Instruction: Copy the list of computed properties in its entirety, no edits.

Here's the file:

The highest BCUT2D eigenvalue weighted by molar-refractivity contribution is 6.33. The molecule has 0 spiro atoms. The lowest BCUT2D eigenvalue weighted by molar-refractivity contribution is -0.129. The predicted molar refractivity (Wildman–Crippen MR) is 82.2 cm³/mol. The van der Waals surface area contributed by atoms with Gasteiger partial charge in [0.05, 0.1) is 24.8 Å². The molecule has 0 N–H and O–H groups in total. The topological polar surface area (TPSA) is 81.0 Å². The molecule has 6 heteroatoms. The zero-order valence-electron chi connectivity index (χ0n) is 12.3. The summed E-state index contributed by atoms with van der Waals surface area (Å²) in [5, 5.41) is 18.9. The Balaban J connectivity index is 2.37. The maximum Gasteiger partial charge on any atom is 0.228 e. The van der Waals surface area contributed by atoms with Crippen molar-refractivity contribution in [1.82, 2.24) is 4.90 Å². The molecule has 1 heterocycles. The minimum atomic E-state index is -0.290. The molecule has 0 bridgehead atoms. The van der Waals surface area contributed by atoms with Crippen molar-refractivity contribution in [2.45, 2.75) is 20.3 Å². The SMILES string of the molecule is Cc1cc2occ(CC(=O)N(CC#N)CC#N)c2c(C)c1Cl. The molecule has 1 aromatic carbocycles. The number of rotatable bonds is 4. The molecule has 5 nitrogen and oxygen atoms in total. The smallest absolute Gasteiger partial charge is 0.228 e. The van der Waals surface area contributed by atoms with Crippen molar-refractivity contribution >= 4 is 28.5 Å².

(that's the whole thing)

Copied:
The highest BCUT2D eigenvalue weighted by molar-refractivity contribution is 6.33. The molecule has 0 spiro atoms. The lowest BCUT2D eigenvalue weighted by molar-refractivity contribution is -0.129. The predicted molar refractivity (Wildman–Crippen MR) is 82.2 cm³/mol. The van der Waals surface area contributed by atoms with Gasteiger partial charge in [0.05, 0.1) is 24.8 Å². The molecule has 0 N–H and O–H groups in total. The topological polar surface area (TPSA) is 81.0 Å². The molecule has 6 heteroatoms. The zero-order valence-electron chi connectivity index (χ0n) is 12.3. The summed E-state index contributed by atoms with van der Waals surface area (Å²) in [5, 5.41) is 18.9. The Balaban J connectivity index is 2.37. The maximum Gasteiger partial charge on any atom is 0.228 e. The van der Waals surface area contributed by atoms with Crippen molar-refractivity contribution in [1.82, 2.24) is 4.90 Å². The molecule has 1 heterocycles. The minimum atomic E-state index is -0.290. The molecule has 0 bridgehead atoms. The van der Waals surface area contributed by atoms with Crippen molar-refractivity contribution in [2.45, 2.75) is 20.3 Å². The SMILES string of the molecule is Cc1cc2occ(CC(=O)N(CC#N)CC#N)c2c(C)c1Cl. The molecule has 1 aromatic carbocycles. The number of rotatable bonds is 4. The molecule has 5 nitrogen and oxygen atoms in total. The smallest absolute Gasteiger partial charge is 0.228 e. The van der Waals surface area contributed by atoms with Crippen molar-refractivity contribution >= 4 is 28.5 Å².